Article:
Psycho Babble

What Toddlers Know They Don’t Know About Plurals

Fifty years later, the Wug Test is still teaching us how children learn new word forms

By Jessica Love | December 13, 2012


In 1958, psychologist Jean Berko Gleason developed her ingenious Wug Test to determine whether children between the ages of four and seven could extend the rules of English morphology (that is, how units of meaning such as stems and affixes can be combined) to new words. In the now-famous example, children were shown a sketch of a single, flame-shaped bird. “This is a wug,” they were told. “Now there is another one. There are two of them. There are two _____.” The children, much as you or I would,  responded, “wugs.” Explained Gleason in an interview decades later, “the Wug study showed clearly that young children do have rules: they know more than memorized individual words and this is shown by the fact that they can inflect words that they have never before heard, and thus could not have memorized.”

In the years since, psycholinguists have learned that children first begin producing plural forms for very common nouns quite early—by around a year and a half. But this doesn’t mean that children understand the plural morpheme –s, or any of its irregular pals, at an abstract level. Indeed, children don’t begin to comprehend plural markers on new words, like wugs, until age three. Work by my colleagues Cindy Lukyanenko and Cindy Fisher suggests that by this age children can also use principles of subject-verb agreement (“Where is…” vs. “Where are…”) to predict whether an upcoming noun will be singular or plural.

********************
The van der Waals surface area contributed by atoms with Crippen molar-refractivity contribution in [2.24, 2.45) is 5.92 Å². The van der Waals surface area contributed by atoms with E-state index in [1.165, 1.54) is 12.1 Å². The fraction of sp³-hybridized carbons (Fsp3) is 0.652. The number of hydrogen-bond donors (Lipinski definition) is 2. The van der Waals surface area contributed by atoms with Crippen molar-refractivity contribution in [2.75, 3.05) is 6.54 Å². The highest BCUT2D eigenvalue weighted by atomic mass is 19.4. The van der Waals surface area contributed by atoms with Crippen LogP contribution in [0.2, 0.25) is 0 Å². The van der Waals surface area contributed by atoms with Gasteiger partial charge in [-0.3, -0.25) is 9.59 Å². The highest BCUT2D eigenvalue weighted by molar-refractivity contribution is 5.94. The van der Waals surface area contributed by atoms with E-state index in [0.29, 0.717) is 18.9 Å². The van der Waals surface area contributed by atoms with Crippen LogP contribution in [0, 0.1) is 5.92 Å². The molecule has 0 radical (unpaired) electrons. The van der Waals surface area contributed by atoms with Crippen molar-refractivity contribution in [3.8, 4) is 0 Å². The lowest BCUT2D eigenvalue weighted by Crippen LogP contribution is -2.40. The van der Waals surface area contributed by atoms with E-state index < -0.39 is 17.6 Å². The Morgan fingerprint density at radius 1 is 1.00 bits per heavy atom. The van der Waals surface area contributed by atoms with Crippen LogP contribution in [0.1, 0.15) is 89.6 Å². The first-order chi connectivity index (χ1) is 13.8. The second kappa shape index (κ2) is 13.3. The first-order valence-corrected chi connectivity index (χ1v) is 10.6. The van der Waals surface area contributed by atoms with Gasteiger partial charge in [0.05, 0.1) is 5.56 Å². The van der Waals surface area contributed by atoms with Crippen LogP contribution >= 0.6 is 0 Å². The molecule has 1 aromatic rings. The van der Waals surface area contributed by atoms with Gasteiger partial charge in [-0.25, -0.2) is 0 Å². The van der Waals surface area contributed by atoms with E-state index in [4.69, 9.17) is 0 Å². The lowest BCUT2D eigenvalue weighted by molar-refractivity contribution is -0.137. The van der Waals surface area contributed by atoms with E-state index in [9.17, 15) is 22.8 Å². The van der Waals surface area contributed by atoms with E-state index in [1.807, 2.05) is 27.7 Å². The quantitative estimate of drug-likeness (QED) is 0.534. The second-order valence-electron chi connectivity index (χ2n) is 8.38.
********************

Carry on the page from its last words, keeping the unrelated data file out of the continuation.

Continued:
But what about before the age of three, during that 18-month gulf that separates earliest productions from relatively mature use (a period of time that is, quite frankly, full of bewildering numerical developments)? New experiments find that two-year-olds are aware of a singular-plural distinction in their language: we just have to look at what they don’t do to see it.

In research published in the Journal of Child Language in 2009, Jennifer Zapf and Linda Smith, psychologists at the University of Wisconsin-Green Bay and Indiana University respectively, presented 26 two-year-olds with a variation on Gleason’s Wug Test. First the toddlers were shown a picture of one new object (an obscure household tool, for instance), and provided a label (“This is a wug. Can you say ‘wug’?”). Then, they were shown a second picture. For half of the children this picture contained two wugs, and for the other half it contained a wug paired with a different, unnamed, novel object. “Can you tell me what’s on this page?” the experimenter asked. “What do you see?”

When presented with two wugs, the two-year-olds only produced the plural form “wugs” about 10 percent of the time—not surprising, given that nobody really expected them to succeed at this age. But strikingly, they didn’t produce the singular “wug” very often either. No, the toddlers’ most frequent response was to provide no response at all: on nearly 60 percent of trials in which a plural noun was appropriate, children refused to give an answer, compared to just a third of the trials in which a singular form was appropriate. A follow-up study revealed that two-year-old native speakers of Japanese—a language without mandatory plural marking—showed no such reluctance to extend the label for “one” to “more than one.”

In other words, the English-speaking but not the Japanese toddlers knew that they could not simply parrot back what they’d heard earlier. They knew that in their language the number of objects involved usually changed how the word was said. All they didn’t know, it seems, was how.


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